To obtain a reduction in assessed value based upon overvaluation, the complaining taxpayer must prove the TVM for the subject property as of the taxing date. To obtain a reduction in assessed value based upon discrimination, the complaining taxpayer must (1) prove the true value in money for the subject property as of the taxing date; and (2) show an intentional plan of discrimination by the assessor, which resulted in an assessment at a greater percentage of value than other property within the same class and the same taxing district, or, in the absence of such an intentional plan, show that the level of assessment is “so grossly excessive as to be inconsistent with an honest exercise of judgment.” Zimmerman v. Mid-America Financial Corp, 481 S.W.3d 564, 571 (Mo. App. E.D. 2015), quoting Savage v. State Tax Comm’n of Missouri, 722 S.W.2d 72, 78 (Mo. banc 1986)
The Hearing Officer issued two Orders for the filing of exhibits in this appeal: one order required the filing of exhibits related to the TVM of the subject property while the other order required the filing of exhibits related to the level of assessment for residential properties in St. Louis County for 2017.
As to the TVM of the subject property, Complainant presented evidence in the form of an appraisal. As to the residential property assessments in St. Louis County for 2017, Complainant and Respondent each presented evidence in the form of a ratio study prepared by an expert in the field of mass appraisal and assessment ratio studies. Ratio studies provide information regarding the level and equity of assessments. Ratio studies use a statistically significant number of properties within the same class as the subject property and compare an assessor’s value for those properties to a market value proxy for those properties. The market value proxy is either the sale prices of similarly classified properties in the jurisdiction within a relevant time period or an independent appraisal of randomly selected properties. In this appeal, the ratio studies utilized recent sales of residential properties. In the ratio studies and testimony, the experts used the following terms:
- Appraisal Level: Overall ratio of assessor’s values to market values. Level measurements provide information about the degree to which goals of legal requirements are met. Estimates of appraisal level are based on measures of central tendency.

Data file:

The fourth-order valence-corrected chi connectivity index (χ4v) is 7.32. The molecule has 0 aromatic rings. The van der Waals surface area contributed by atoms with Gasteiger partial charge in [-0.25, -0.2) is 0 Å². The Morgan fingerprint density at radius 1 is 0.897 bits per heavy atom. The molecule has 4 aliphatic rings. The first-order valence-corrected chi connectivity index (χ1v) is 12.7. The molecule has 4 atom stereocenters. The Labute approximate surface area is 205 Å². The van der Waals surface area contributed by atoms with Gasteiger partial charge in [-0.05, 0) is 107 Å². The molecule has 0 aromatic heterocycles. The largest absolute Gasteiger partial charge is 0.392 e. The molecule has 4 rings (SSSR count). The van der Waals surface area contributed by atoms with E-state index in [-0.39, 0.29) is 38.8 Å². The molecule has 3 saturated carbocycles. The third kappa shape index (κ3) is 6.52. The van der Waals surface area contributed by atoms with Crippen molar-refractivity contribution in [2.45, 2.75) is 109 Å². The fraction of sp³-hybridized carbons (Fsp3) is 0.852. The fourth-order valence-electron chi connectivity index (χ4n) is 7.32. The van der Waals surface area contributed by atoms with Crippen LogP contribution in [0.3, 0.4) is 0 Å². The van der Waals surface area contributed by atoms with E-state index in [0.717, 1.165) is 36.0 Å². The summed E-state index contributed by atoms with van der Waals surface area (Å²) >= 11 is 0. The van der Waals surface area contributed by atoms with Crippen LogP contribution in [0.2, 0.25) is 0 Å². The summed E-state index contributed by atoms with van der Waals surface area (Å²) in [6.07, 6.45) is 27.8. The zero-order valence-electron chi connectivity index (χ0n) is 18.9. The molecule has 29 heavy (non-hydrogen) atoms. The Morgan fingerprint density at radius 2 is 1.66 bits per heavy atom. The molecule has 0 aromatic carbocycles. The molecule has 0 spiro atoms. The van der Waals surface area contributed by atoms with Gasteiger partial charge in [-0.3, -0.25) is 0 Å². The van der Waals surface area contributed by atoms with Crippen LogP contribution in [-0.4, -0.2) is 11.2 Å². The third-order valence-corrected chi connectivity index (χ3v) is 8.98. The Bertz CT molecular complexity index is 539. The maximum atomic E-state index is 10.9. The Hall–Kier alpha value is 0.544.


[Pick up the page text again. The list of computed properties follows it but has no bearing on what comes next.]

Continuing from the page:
- Assessed Value: Legally authorized fraction of market value.
- Assessment: Determination of true value, classification and location within taxing districts for ad valorem taxation.
- Coefficient of Dispersion (COD): Measures the average percentage of deviation of the ratios from the median ratio. A lower COD implies a lesser amount of variability or more equity in assessments.
- Computer-Assisted Mass Appraisal (CAMA): A process that uses a system of integrated components and software tools necessary to support the appraisal of a universe of properties through the use of mathematical models that represent the relationship between property values and supply/demand factors.
- Equalization: The process by which an appropriate governmental body attempts to ensure that property under its jurisdiction is assessed at the same assessment ratio or at the ratio or ratios required by law.
- Mean: The arithmetic average. It is created by adding together all the individual samples and dividing by the number of samples.
- Median: The middle observation when the values of the data are arrayed. It divides the data into two parts.
- Price-Related Bias (PRB): It is used to measure assessment equity (regressivity/progressivity). It measures the relationship between assessment-sales ratios and value in percentage terms. For example, a PRB of .05 indicates that, on average, assessment ratios increase by 5% whenever values double.
- Price Related Differential (PRD): It is calculated to measure assessment regressivity or progressivity. It is found by dividing the mean by the weighted mean. The comparison tests for equity between low value properties and high value properties. A PRD above 1.00 suggest that the assessment values placed on high-value parcels are relatively lower than the assessment values placed on low-value parcels.